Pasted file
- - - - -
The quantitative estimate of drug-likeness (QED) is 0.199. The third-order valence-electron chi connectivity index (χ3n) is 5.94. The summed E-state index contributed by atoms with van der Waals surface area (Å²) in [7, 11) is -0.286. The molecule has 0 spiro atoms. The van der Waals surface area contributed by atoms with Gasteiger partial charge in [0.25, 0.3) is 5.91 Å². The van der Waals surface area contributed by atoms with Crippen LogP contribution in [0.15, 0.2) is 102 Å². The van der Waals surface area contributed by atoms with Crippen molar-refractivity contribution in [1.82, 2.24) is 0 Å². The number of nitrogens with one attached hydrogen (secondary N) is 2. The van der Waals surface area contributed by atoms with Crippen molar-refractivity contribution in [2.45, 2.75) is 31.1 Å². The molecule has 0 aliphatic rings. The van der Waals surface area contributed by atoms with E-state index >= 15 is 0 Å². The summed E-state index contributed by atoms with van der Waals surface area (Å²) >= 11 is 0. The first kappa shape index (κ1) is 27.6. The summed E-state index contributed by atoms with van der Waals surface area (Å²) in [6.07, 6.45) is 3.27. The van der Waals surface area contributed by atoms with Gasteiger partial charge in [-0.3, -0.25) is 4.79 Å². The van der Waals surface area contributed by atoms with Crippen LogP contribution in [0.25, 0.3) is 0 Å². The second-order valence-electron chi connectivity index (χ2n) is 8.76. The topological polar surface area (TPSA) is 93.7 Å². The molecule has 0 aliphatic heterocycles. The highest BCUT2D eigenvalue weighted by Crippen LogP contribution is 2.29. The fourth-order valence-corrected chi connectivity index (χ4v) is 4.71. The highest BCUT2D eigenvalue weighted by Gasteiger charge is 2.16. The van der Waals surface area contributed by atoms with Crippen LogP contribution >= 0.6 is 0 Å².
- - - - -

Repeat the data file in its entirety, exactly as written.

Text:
The quantitative estimate of drug-likeness (QED) is 0.199. The third-order valence-electron chi connectivity index (χ3n) is 5.94. The summed E-state index contributed by atoms with van der Waals surface area (Å²) in [7, 11) is -0.286. The molecule has 0 spiro atoms. The van der Waals surface area contributed by atoms with Gasteiger partial charge in [0.25, 0.3) is 5.91 Å². The van der Waals surface area contributed by atoms with Crippen LogP contribution in [0.15, 0.2) is 102 Å². The van der Waals surface area contributed by atoms with Crippen molar-refractivity contribution in [1.82, 2.24) is 0 Å². The number of nitrogens with one attached hydrogen (secondary N) is 2. The van der Waals surface area contributed by atoms with Crippen molar-refractivity contribution in [2.45, 2.75) is 31.1 Å². The molecule has 0 aliphatic rings. The van der Waals surface area contributed by atoms with E-state index >= 15 is 0 Å². The summed E-state index contributed by atoms with van der Waals surface area (Å²) >= 11 is 0. The first kappa shape index (κ1) is 27.6. The summed E-state index contributed by atoms with van der Waals surface area (Å²) in [6.07, 6.45) is 3.27. The van der Waals surface area contributed by atoms with Gasteiger partial charge in [-0.3, -0.25) is 4.79 Å². The van der Waals surface area contributed by atoms with Crippen LogP contribution in [0.25, 0.3) is 0 Å². The second-order valence-electron chi connectivity index (χ2n) is 8.76. The topological polar surface area (TPSA) is 93.7 Å². The molecule has 0 aliphatic heterocycles. The highest BCUT2D eigenvalue weighted by Crippen LogP contribution is 2.29. The fourth-order valence-corrected chi connectivity index (χ4v) is 4.71. The highest BCUT2D eigenvalue weighted by Gasteiger charge is 2.16. The van der Waals surface area contributed by atoms with Crippen LogP contribution >= 0.6 is 0 Å².